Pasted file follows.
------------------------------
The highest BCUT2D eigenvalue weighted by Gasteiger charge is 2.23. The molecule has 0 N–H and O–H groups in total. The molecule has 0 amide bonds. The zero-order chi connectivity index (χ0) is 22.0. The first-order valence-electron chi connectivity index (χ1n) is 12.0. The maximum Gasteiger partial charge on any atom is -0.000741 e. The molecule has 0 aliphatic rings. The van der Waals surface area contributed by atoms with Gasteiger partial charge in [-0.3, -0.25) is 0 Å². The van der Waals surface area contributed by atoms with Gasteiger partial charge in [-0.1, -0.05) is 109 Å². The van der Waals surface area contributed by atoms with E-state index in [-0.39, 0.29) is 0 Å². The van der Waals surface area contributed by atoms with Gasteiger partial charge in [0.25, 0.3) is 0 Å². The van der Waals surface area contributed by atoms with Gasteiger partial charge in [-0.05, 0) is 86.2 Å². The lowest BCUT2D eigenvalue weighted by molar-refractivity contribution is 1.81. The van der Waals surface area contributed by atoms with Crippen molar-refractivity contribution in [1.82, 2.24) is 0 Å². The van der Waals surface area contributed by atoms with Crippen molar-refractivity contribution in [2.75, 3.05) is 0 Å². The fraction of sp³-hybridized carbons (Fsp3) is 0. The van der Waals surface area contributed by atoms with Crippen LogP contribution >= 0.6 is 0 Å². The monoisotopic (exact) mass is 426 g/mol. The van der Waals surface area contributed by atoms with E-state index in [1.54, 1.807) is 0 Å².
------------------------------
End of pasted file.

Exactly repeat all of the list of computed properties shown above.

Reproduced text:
The highest BCUT2D eigenvalue weighted by Gasteiger charge is 2.23. The molecule has 0 N–H and O–H groups in total. The molecule has 0 amide bonds. The zero-order chi connectivity index (χ0) is 22.0. The first-order valence-electron chi connectivity index (χ1n) is 12.0. The maximum Gasteiger partial charge on any atom is -0.000741 e. The molecule has 0 aliphatic rings. The van der Waals surface area contributed by atoms with Gasteiger partial charge in [-0.3, -0.25) is 0 Å². The van der Waals surface area contributed by atoms with Gasteiger partial charge in [-0.1, -0.05) is 109 Å². The van der Waals surface area contributed by atoms with E-state index in [-0.39, 0.29) is 0 Å². The van der Waals surface area contributed by atoms with Gasteiger partial charge in [0.25, 0.3) is 0 Å². The van der Waals surface area contributed by atoms with Gasteiger partial charge in [-0.05, 0) is 86.2 Å². The lowest BCUT2D eigenvalue weighted by molar-refractivity contribution is 1.81. The van der Waals surface area contributed by atoms with Crippen molar-refractivity contribution in [1.82, 2.24) is 0 Å². The van der Waals surface area contributed by atoms with Crippen molar-refractivity contribution in [2.75, 3.05) is 0 Å². The fraction of sp³-hybridized carbons (Fsp3) is 0. The van der Waals surface area contributed by atoms with Crippen LogP contribution >= 0.6 is 0 Å². The monoisotopic (exact) mass is 426 g/mol. The van der Waals surface area contributed by atoms with E-state index in [1.54, 1.807) is 0 Å².